Edwin Parker Twombly Jr., was born in Lexington, Va., on April 25, 1928, to parents who had moved to the South from New England. His father, a talented athlete who pitched a summer for the Chicago White Sox and went on to become a revered college swimming coach, was nicknamed Cy, after Cy Young, the Hall of Fame pitcher. The younger Mr. Twombly (pronounced TWAHM-blee) inherited the name, though he was much more bookish than athletic as a child, with stooped shoulders and a high ponderous forehead. He read avidly and, discovering his calling early, he worked from art kits he ordered from the Sears Roebuck catalog. As a teenager, he studied with the Spanish painter Pierre Daura, who had left Europe after the Spanish Civil War and settled in Lexington. Daura’s wife, Louise Blair, studied cave paintings and may have sparked Mr. Twombly’s early interest in Paleolithic art.

In 1947 he attended the Boston Museum School, where German Expressionism was the rage, but Mr. Twombly gravitated to his own interests, like Dada and Kurt Schwitters and particularly to Jean Dubuffet and Alberto Giacometti, two important early influences. He moved back to Lexington in 1949 and studied art at Washington and Lee University, where his talent impressed teachers. By 1950, he was in New York, the recipient of a scholarship to the Art Students League. Later in his life, he cited visiting Willem de Kooning’s studio and seeing an Arshile Gorky retrospective at the Whitney Museum of American Art as important moments in his young painting life. But he also came to New York at the heyday of the New York School and was exposed to the work of almost all its giants in the city’s galleries. He turned down an offer for a solo show of his paintings at the Art Students League in 1950, saying that he felt it was too early for him.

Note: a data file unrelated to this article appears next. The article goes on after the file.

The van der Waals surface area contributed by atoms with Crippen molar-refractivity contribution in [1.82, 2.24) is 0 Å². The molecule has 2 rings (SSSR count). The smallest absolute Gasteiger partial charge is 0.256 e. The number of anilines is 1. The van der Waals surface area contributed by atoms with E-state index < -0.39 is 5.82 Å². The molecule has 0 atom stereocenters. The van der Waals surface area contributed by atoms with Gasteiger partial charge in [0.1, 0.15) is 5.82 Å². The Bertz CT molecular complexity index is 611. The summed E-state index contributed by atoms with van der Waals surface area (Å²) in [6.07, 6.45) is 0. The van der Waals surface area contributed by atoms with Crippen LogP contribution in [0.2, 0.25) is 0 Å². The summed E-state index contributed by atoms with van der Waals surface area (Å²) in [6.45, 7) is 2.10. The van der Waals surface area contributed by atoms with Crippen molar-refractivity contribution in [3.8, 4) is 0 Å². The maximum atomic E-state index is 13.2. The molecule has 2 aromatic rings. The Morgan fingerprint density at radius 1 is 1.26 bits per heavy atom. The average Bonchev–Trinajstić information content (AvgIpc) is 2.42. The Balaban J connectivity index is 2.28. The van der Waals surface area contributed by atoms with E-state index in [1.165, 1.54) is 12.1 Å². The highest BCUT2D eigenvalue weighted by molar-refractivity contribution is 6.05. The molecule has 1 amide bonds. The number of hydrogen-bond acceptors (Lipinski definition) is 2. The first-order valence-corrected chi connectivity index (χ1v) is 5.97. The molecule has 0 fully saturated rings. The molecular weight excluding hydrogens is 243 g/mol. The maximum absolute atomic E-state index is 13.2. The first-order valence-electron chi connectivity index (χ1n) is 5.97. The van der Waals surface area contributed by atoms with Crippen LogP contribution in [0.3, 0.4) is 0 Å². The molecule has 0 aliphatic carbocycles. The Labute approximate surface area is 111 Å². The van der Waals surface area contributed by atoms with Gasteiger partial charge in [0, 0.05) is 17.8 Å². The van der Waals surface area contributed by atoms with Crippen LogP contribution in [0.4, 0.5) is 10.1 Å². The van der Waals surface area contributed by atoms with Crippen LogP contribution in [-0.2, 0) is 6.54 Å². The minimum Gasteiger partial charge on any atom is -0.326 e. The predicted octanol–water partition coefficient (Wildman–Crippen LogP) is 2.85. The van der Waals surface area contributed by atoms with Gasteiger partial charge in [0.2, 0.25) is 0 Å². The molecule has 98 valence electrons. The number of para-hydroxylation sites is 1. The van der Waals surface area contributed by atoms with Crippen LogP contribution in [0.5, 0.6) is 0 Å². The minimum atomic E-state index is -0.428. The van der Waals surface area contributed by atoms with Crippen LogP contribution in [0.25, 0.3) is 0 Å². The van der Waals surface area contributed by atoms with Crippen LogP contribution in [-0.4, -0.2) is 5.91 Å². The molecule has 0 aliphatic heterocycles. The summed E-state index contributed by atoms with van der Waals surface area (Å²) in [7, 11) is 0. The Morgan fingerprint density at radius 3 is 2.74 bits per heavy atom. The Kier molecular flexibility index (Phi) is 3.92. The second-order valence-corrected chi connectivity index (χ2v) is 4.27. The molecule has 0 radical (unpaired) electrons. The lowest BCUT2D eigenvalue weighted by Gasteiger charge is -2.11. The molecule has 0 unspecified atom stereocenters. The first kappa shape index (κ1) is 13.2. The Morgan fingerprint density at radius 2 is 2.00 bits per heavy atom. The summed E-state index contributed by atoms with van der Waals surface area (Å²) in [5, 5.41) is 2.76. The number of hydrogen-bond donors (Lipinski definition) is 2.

He met Rauschenberg, a fellow student at the league, during his second semester, and Rauschenberg later persuaded Mr. Twombly to enroll at Black Mountain College in North Carolina, which had become a crucible for the American avant-garde, with John Cage, Merce Cunningham, Ray Johnson, Dorothea Rockburne and John Chamberlain among its faculty and students. Mr. Twombly, who studied with Ben Shahn, stayed at the college only briefly and was a bit of an outsider even then. As he told Mr. Serota: “I was always doing my own thing. I always wondered why there are books with photographs of all the artists of that period and I was only in one! I thought: ‘Where was I?’ ”

In the summer of 1952, after receiving a grant from the Virginia Museum of Fine Arts, Mr. Twombly traveled to Europe for the first time and met up with Rauschenberg. The two wandered through Italy, North Africa and Spain, an experience that later yielded some of the first paintings to be considered a part of Mr. Twombly’s mature work. “Tiznit,” made with white enamel house paint and pencil and crayon, with gouges and scratches in the surface, was named for a town in Morocco that he had visited, and the painting’s primitivist shapes were inspired by tribal pieces he saw at the ethnographic museum in Rome, as well as by artists like Dubuffet, de Kooning and Franz Kline.

The painting, along with another based on tribal motifs, was exhibited in 1953 at Eleanor Ward’s Stable Gallery on West 58th Street along with monochromatic paintings by Rauschenberg. The show was generally savaged. (Early this year, the Museum of Modern Art acquired “Tiznit,” along with another early work, which Mr. Twombly had kept in his personal collection.)